Behe’s talk was introduced, as usual, by Kristalka. I was interested to see how this would be done. It ended up being quite formal with Kristalka closing it by reading the disclaimer from Lehigh University’s department webpage.
I expected Behe to take some offense to this as a sort of poisoning of the well, but interestingly enough, Behe began his own talk off with a similar disclaimer, stating that his own mother disagrees with his stance.
He then introduced his talk, stating that there would be two parts. He would first talk about his argument itself, and then make a rebuttal to some of his dissenters.
Behe immediately began to do the exact opposite. Not that it was a problem. At least he actually got to the part where he claimed positive evidence for design like the title of his talk suggested. This was more than Dembski did last spring.
The first topic of rebuttal that Behe brought up was a look at the Dover trial. He quoted Ken Miller as saying, “Judge Jones clearly grasped the weight of scientific evidence behind evolution.” Behe himself said that he feels that Judge Jones had an “informed point of view” although he disagreed on the conclusions.
The point of this section, was to compare Eric Rothschild’s proposed statement of fact, submitted to Judge Jones, to Jones’ ruling itself. The point Behe made very clearly, is that the two are nearly identical for large stretches.
He then asked the question that if we can’t credit him writing the prose, could we at least credit him with recognizing good science?
Behe’s answer was “no.”
His reason for this is that Judge Jones used terms like “mind-numbingly technical” to describe the processes. During his talk at KU, he said, “the highly technical scientific testimony… is rapidly becoming a distant memory.”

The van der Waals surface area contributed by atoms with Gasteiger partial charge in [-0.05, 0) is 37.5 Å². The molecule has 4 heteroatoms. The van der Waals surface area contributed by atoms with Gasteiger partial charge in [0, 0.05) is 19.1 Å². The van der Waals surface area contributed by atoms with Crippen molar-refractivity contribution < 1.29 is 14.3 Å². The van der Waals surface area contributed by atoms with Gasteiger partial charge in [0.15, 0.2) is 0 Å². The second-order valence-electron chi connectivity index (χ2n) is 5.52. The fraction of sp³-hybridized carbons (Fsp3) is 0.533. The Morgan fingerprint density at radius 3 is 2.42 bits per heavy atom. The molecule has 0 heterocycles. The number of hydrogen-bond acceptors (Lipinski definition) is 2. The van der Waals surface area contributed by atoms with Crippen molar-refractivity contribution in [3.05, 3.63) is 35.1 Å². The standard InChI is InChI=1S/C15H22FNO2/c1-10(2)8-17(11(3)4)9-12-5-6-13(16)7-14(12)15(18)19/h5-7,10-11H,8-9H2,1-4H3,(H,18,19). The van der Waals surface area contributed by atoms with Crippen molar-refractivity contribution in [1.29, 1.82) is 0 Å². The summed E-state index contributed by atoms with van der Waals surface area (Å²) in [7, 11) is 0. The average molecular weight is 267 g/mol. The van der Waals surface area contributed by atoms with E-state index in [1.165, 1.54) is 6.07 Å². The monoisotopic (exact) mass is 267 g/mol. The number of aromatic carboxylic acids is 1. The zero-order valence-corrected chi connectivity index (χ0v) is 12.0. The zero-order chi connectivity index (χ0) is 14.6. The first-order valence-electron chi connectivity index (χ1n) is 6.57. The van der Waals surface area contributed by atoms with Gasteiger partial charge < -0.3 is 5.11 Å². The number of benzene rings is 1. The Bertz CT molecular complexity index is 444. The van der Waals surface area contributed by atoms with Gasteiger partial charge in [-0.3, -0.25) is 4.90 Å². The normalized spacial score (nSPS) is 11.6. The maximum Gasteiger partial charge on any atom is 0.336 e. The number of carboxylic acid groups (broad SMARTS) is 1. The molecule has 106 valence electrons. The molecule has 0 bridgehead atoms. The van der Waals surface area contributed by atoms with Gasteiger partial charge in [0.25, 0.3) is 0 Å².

Behe’s question is that, if the testimony was so mind numbing, then how could Jones effectively rule on it?
He went on to address the stack of books and papers with which he was presented on stand as having looked into evolutionary pathways for his “irreducibly complex” systems. He showed a table listing the number of times “random mutation” or “natural selection” appeared in each one. Neither word appeared in any of the papers, he said.
Also on this topic of the stack of papers is Behe’s oft quoted “not good enough” response. Behe also pointed out that he never said this (p 16). Instead, what he did say, was that they were “wonderful articles” but “don’t address the question I pose.” The "not good enough" quote actually came from Rothschild. Yet this misquoting is still perpetuated by Jones in his conclusion.
The conclusion that Behe draws: Judge Jones was not qualified to rule on this matter.
Behe then went on to attack Dawkins' stating that the odds of life spontaneously generating was in our favour given the size of the universe. Dawkins says that the chance of life doing so must be something like a billion billion. But Behe says this number is one that Dawkins pulled out of a hat. Thus, Dawkin's arguments are unconvincing.
Another question Dawkins frequently asks is, "Who designed God." Behe said that God is supernatural, and thus, the question is irrelevant.
Behe then began discussing ID itself. He started off with 5 points:
1. Design is not mystical. It is deduced from physical structure of a system.
2. Everyone agrees that aspects of biology appear designed.
3. There are structural obstacles to Darwinian evolution.
4. Grand Darwinian claims rest on undisciplined imagination.